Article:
Continuing a legacy of the Apostles: Serve people with the same joy as you would serve the Lord, bishop advises new deacons
GOOSE CREEK—Fourteen new deacons will now serve the faithful of the Diocese of Charleston after being ordained by Bishop Robert E. Guglielmone at Immaculate Conception Church on Feb. 11.
They are part of a vibrant renewal of the permanent diaconate in the diocese. Thirty-five men were ordained to the diaconate in 2016 and another 34 are currently in formation, with ordinations set in 2019 and 2021. More men have applied to the program and several others have expressed interest.
The newly ordained are Michael Bannio, Galo De Jesus Barreto, Salvatore L. Cancello, Joseph Dennis, Lawrence Deschaine, Bruce Fortnum, James Letendre, Randy Sexton, Andrew Charles Thomas, Gerard Thibodeaux, Jason Vaughan, John Villano, Gerard White and Ruben Zamudio.
One candidate withdrew before the ordination.
Family members and friends packed the pews at Immaculate Conception to watch the men begin their new life of ministry. Thirty-five priests and 50 fellow deacons also turned out to show their support.
As permanent deacons, the men will now proclaim the word during liturgies, assist during Mass, baptize, witness marriages, visit the sick and dying, lead prayer services and benedictions and preside over funerals and wakes. Deacons also perform a wide variety of other tasks at the parish level, and frequently teach classes and take part in outreach programs.
In his homily, Bishop Robert E. Guglielmone described the special lives of holiness and service that permanent deacons must lead.
“This ministry comes down to us from the apostles, and as deacons these men are to go about all their duties in such a way that you will recognize them as disciples,” he said. “I urge you to do the will of God from the heart, serve the people in love and serve them with the same joy as you would serve the Lord.”
Bishop Guglielmone noted the ordination took place on the feast day of Our Lady of Lourdes and the World Day of the Sick. He said that just as Lourdes in France is known as a place where people go for healing, the newly ordained deacons will have a role in bringing healing to people going through troubles.
“As deacons, be men of charity and service,” he said. “There has to be a real sense of connection with the poor, with those going through poverty of spirit, loneliness, addiction. These people on the margins need you to reach out to them.”
One of the most dramatic parts of the liturgy came when the 14 men prostrated themselves in front of the altar during the Litany of Supplication. Members of the congregation sang prayers to Christ, Mary, saints and holy men and women of the Church to intercede for them.
The bishop laid hands on each of them and prayed, and then the newly ordained deacons were vested with the stole and dalmatic, the visible sign of their new vocation. He also handed them the book of the Gospels, a symbol of their new ability to proclaim the word.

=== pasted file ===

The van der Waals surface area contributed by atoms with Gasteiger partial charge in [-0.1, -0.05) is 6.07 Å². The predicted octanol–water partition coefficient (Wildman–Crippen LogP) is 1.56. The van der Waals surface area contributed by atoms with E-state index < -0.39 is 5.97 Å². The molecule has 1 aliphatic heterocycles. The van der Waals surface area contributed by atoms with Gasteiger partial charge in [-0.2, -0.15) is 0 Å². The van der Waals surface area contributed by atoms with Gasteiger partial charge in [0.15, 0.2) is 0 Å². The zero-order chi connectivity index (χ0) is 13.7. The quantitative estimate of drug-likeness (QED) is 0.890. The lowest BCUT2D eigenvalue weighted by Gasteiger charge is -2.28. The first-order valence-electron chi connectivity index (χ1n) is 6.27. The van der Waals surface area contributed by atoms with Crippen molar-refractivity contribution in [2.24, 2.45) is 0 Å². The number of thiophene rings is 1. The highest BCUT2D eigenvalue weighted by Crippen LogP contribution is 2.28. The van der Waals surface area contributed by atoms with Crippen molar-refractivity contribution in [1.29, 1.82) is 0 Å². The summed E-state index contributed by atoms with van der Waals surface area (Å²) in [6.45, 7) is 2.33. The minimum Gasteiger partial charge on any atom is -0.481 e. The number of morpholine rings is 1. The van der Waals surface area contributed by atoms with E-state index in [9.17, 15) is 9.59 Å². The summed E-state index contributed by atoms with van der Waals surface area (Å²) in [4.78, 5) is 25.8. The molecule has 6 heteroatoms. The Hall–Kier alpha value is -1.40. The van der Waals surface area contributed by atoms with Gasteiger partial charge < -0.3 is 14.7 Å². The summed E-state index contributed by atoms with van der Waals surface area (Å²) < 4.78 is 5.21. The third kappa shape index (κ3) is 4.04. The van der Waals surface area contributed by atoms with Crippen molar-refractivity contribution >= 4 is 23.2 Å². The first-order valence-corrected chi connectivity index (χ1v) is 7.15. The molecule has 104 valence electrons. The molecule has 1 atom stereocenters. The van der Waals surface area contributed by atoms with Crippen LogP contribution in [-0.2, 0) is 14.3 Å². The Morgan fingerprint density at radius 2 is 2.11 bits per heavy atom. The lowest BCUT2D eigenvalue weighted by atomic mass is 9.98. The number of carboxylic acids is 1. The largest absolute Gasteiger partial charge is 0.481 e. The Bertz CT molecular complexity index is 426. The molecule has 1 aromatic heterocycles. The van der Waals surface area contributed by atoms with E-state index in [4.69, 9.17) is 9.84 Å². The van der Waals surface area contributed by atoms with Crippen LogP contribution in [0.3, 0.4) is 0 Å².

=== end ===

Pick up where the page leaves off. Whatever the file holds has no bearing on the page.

Deacon André Guillet, director of the diaconate formation program, said he was incredibly proud of the ordinands.
“I love them because I know they are going to serve our Church incredibly well,” he said. “They are part of a great tradition and they have the support of so many people.”
After the liturgy, the deacons and their wives posed for photos with the bishop and took time to reflect on their new life of ministry.
Deacon Lawrence Deschaine and his wife Kim Deschaine stood talking with relatives and friends from St. Mary of the Immaculate Conception Church in Edgefield.
“I’m speechless when I think about the journey I’m beginning,” Deacon Deschaine said. “This all came about through the grace of God.”
Mrs. Deschaine said the ordination ceremony was the culmination of many years of work.
“There were many challenges, balancing full-time jobs, family and classes, but we did it because of so much support from the others in the class,” she said. “We all truly became like a family.”
Deacon Deschaine’s parents, Larry and Barbara Deschaine, travelled from their home in Connecticut for the ordination.
“I never in a million years thought I would have a son who is a deacon,” Mr. Deschaine said. “When he sets his mind to something, he does it, and he went after this with gusto.”
Deacon Michael Bannio, from Our Lady of the Rosary Church in Greenville, said he was profoundly affected when he prostrated himself before the altar.
“When you’re lying there on that floor, you realize what is about to happen to you, and nothing prepares you for the significance of that moment,” he said. “It is an awesome and special experience.”
Deacon Joseph Dennis, of St. Gerard Church in Aiken, noted that his new status as a deacon still hadn’t sunk in yet.
“Today was a spirit-filled experience, but it will all probably hit me when I serve at my first Mass at my church,” he said. “As a deacon, I’m looking forward to truly being there to serve people on the margins.”
Deacon Jason Vaughan, of Stella Maris Church on Sullivan’s Island, said he was leaving his future in ministry up to God.
“This has been a tremendous experience and now I’m just looking forward to serving the Lord in whatever capacity he has in store for me,” he said.
Except where noted, photos by Doug Deas/Miscellany
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Miscellany/Deirdre C. Mays